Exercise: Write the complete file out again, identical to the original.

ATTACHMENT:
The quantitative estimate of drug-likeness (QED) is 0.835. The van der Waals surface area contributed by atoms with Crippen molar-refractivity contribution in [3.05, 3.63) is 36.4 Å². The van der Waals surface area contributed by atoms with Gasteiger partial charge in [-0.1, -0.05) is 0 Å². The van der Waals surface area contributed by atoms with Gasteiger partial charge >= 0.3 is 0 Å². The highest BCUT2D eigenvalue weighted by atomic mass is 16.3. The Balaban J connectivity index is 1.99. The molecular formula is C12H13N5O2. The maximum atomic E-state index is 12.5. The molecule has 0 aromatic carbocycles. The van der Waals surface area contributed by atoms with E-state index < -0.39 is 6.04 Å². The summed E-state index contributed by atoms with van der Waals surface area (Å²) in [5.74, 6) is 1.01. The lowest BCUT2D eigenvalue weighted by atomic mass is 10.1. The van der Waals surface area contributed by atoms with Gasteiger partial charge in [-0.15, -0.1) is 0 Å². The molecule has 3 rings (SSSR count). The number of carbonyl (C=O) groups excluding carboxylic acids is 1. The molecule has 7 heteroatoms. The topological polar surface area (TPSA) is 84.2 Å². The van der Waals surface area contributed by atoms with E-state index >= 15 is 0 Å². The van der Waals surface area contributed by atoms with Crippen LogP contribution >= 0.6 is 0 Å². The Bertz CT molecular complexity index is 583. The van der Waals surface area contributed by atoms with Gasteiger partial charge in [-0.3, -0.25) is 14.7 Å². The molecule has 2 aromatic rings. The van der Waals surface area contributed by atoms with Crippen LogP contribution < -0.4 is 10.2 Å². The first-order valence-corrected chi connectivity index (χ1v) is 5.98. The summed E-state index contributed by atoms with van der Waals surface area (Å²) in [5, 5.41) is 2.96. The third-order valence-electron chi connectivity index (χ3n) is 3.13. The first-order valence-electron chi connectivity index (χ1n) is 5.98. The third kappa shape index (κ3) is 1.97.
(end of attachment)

The quantitative estimate of drug-likeness (QED) is 0.835. The van der Waals surface area contributed by atoms with Crippen molar-refractivity contribution in [3.05, 3.63) is 36.4 Å². The van der Waals surface area contributed by atoms with Gasteiger partial charge in [-0.1, -0.05) is 0 Å². The van der Waals surface area contributed by atoms with Gasteiger partial charge >= 0.3 is 0 Å². The highest BCUT2D eigenvalue weighted by atomic mass is 16.3. The Balaban J connectivity index is 1.99. The molecular formula is C12H13N5O2. The maximum atomic E-state index is 12.5. The molecule has 0 aromatic carbocycles. The van der Waals surface area contributed by atoms with E-state index < -0.39 is 6.04 Å². The summed E-state index contributed by atoms with van der Waals surface area (Å²) in [5.74, 6) is 1.01. The lowest BCUT2D eigenvalue weighted by atomic mass is 10.1. The van der Waals surface area contributed by atoms with Gasteiger partial charge in [-0.15, -0.1) is 0 Å². The molecule has 3 rings (SSSR count). The number of carbonyl (C=O) groups excluding carboxylic acids is 1. The molecule has 7 heteroatoms. The topological polar surface area (TPSA) is 84.2 Å². The van der Waals surface area contributed by atoms with E-state index >= 15 is 0 Å². The van der Waals surface area contributed by atoms with Crippen LogP contribution >= 0.6 is 0 Å². The Bertz CT molecular complexity index is 583. The van der Waals surface area contributed by atoms with Gasteiger partial charge in [-0.3, -0.25) is 14.7 Å². The molecule has 2 aromatic rings. The van der Waals surface area contributed by atoms with Crippen LogP contribution < -0.4 is 10.2 Å². The first-order valence-corrected chi connectivity index (χ1v) is 5.98. The summed E-state index contributed by atoms with van der Waals surface area (Å²) in [5, 5.41) is 2.96. The third-order valence-electron chi connectivity index (χ3n) is 3.13. The first-order valence-electron chi connectivity index (χ1n) is 5.98. The third kappa shape index (κ3) is 1.97.